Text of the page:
4 Tricks to Making Classic Navy Feel Fresh
Think beyond tradition.
Updated Sep 29, 2021 7:03 AM
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Navy blue is the celebrity du jour in the design world. The classic hue is in the middle of a renaissance, with PPG Paint naming it its 2020 color of the year and a recent ringing endorsement from the wellness community. (Apparently, painting your home navy promotes relaxation—who needs a spa when you have a paintbrush?) However, it can be hard to freshen up the go-to shade. Years of it being a preppy mainstay in beach homes have done nothing for its street cred, making it easy to write off as tired or boring. But that doesn’t have to be the case. With the aid of some of our favorite designers—and their decidedly modern, navy-infused spaces—we’ve rounded up four tricks to help the traditional color feel new and exciting.
Pair It With Abstract Forms
You can easily picture rich dark blue upholstery on an overstuffed velvet sofa. You might not expect it on a funky tubular armchair. “Although navy may seem conservative, it can be the perfect hue for nontraditional furniture,” explains Allison Crawford, who was behind the design of the above sitting room, where she used the grounding color to balance out the chair’s unusual silhouette. She adds, “Navy is the perfect color to use if black seems too harsh in the space.”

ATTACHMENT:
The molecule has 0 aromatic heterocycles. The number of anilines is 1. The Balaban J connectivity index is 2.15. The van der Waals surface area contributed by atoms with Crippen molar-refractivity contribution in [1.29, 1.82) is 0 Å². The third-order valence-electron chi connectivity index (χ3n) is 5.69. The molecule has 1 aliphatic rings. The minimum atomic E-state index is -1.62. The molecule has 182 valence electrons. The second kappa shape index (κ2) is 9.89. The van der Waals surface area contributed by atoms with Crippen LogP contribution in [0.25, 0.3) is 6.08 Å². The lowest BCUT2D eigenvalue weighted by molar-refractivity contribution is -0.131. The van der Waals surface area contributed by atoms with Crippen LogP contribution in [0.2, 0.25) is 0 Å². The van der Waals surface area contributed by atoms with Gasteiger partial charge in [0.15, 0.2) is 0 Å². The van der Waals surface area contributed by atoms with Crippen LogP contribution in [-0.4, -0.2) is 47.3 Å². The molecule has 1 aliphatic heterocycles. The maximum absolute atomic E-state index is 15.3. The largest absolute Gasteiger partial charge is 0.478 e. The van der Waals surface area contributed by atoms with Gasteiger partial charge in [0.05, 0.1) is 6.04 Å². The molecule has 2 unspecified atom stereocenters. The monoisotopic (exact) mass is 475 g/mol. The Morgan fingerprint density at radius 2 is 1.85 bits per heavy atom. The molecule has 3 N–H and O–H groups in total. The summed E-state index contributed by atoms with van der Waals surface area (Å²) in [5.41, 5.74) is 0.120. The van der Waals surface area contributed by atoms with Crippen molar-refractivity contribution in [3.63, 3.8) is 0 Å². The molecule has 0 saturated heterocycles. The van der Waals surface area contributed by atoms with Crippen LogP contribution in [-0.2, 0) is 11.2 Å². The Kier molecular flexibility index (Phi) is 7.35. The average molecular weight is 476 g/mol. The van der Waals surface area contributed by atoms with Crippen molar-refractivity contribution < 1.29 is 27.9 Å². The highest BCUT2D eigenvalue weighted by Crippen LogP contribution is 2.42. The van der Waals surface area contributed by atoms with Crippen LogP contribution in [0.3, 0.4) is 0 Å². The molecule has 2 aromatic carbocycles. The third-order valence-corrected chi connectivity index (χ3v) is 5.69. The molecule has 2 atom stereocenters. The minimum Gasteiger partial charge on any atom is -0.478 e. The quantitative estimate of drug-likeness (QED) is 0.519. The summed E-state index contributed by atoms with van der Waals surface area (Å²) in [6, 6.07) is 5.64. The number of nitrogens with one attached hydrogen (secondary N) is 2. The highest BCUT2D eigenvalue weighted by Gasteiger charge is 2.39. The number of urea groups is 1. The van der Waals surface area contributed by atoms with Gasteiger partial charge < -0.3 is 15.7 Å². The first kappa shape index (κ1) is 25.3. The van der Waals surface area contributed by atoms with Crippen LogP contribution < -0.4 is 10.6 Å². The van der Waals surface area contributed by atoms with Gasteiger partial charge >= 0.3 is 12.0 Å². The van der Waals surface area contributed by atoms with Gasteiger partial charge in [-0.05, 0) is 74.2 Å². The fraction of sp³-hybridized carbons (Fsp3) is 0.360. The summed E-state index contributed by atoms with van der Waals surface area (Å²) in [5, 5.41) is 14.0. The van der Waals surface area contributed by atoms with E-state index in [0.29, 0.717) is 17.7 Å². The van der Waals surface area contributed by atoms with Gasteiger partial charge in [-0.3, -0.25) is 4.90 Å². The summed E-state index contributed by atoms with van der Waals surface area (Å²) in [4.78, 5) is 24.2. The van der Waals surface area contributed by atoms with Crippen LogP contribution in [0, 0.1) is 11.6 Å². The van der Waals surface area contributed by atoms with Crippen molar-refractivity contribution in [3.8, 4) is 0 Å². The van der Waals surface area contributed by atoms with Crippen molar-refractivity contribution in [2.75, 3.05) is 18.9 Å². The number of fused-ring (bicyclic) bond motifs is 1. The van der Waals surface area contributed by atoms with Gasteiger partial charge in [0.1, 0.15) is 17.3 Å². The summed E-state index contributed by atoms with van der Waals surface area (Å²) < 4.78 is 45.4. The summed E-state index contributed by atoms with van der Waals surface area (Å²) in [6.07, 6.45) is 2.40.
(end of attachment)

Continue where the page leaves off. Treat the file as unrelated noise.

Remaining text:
For an über-modern look, eschew the constraints of furniture altogether. This Emily Henderson–designed faux banquette really pops, not only because of the tonal contrast of the cushion against the light wood, but also due to its floating design.
If you have a room with a textured surface, like a shiplap wall or brick fireplace, coat it in navy. The combination of a saturated hue and architectural character will add depth in a way that plain old painted walls simply can’t. Arlyn Hernandez took this trick one step further, using the color in her dining room all the way up to her coved ceilings to pack a visual punch. “Go all in with using it top to bottom, particularly on moldings, built-ins, and architectural details. Those are traditionally either white or wood-toned, so bringing a color like navy in that way really freshens it up,” she explains.
Think Beyond the Walls
Don’t restrain your use of navy to just traditional surfaces. Keep the walls a clean white, then bring in the blue via window and door trim—it’s a low-lift update that feels super-contemporary. “Opting to create contrast with trim is a great way to incorporate a darker hue when you don’t want to take the plunge by painting the walls,” says designer Caitlin Murray, who anchored a sunny breakfast nook with navy window frames.
Go for Unexpected Color Combinations
Ditch the typical blue-and-white palette for something zippier. Juxtapose navy with a bubbly millennial pink to bring light into your space, or go moodier by pairing it with an equally rich hue. Dusty mauves, earthy terracottas, and rust oranges not only stand up to navy, but they’ll actually play up its luxe look.
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